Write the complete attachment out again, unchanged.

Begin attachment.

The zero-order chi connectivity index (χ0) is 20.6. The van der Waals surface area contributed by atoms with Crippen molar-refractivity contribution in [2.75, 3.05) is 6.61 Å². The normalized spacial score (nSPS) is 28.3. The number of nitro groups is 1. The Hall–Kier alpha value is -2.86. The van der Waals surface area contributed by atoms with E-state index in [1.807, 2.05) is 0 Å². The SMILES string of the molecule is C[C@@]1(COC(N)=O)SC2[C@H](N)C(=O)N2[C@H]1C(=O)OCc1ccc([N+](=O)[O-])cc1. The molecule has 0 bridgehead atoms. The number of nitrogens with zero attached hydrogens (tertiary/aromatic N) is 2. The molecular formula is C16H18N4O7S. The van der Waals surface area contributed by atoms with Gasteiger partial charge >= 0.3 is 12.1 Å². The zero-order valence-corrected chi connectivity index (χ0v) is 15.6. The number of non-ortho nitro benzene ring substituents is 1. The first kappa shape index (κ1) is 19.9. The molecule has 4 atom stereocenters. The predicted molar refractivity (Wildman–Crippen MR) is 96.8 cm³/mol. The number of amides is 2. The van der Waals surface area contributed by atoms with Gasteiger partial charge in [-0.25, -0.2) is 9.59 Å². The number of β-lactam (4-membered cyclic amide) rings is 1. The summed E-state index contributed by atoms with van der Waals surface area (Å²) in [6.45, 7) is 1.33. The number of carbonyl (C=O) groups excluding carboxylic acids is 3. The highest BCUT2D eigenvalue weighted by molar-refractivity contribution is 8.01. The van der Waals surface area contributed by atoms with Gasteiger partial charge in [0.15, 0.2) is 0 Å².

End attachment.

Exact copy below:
The zero-order chi connectivity index (χ0) is 20.6. The van der Waals surface area contributed by atoms with Crippen molar-refractivity contribution in [2.75, 3.05) is 6.61 Å². The normalized spacial score (nSPS) is 28.3. The number of nitro groups is 1. The Hall–Kier alpha value is -2.86. The van der Waals surface area contributed by atoms with E-state index in [1.807, 2.05) is 0 Å². The SMILES string of the molecule is C[C@@]1(COC(N)=O)SC2[C@H](N)C(=O)N2[C@H]1C(=O)OCc1ccc([N+](=O)[O-])cc1. The molecule has 0 bridgehead atoms. The number of nitrogens with zero attached hydrogens (tertiary/aromatic N) is 2. The molecular formula is C16H18N4O7S. The van der Waals surface area contributed by atoms with Gasteiger partial charge >= 0.3 is 12.1 Å². The zero-order valence-corrected chi connectivity index (χ0v) is 15.6. The number of non-ortho nitro benzene ring substituents is 1. The first kappa shape index (κ1) is 19.9. The molecule has 4 atom stereocenters. The predicted molar refractivity (Wildman–Crippen MR) is 96.8 cm³/mol. The number of amides is 2. The van der Waals surface area contributed by atoms with Gasteiger partial charge in [-0.25, -0.2) is 9.59 Å². The number of β-lactam (4-membered cyclic amide) rings is 1. The summed E-state index contributed by atoms with van der Waals surface area (Å²) in [6.45, 7) is 1.33. The number of carbonyl (C=O) groups excluding carboxylic acids is 3. The highest BCUT2D eigenvalue weighted by molar-refractivity contribution is 8.01. The van der Waals surface area contributed by atoms with Gasteiger partial charge in [0.15, 0.2) is 0 Å².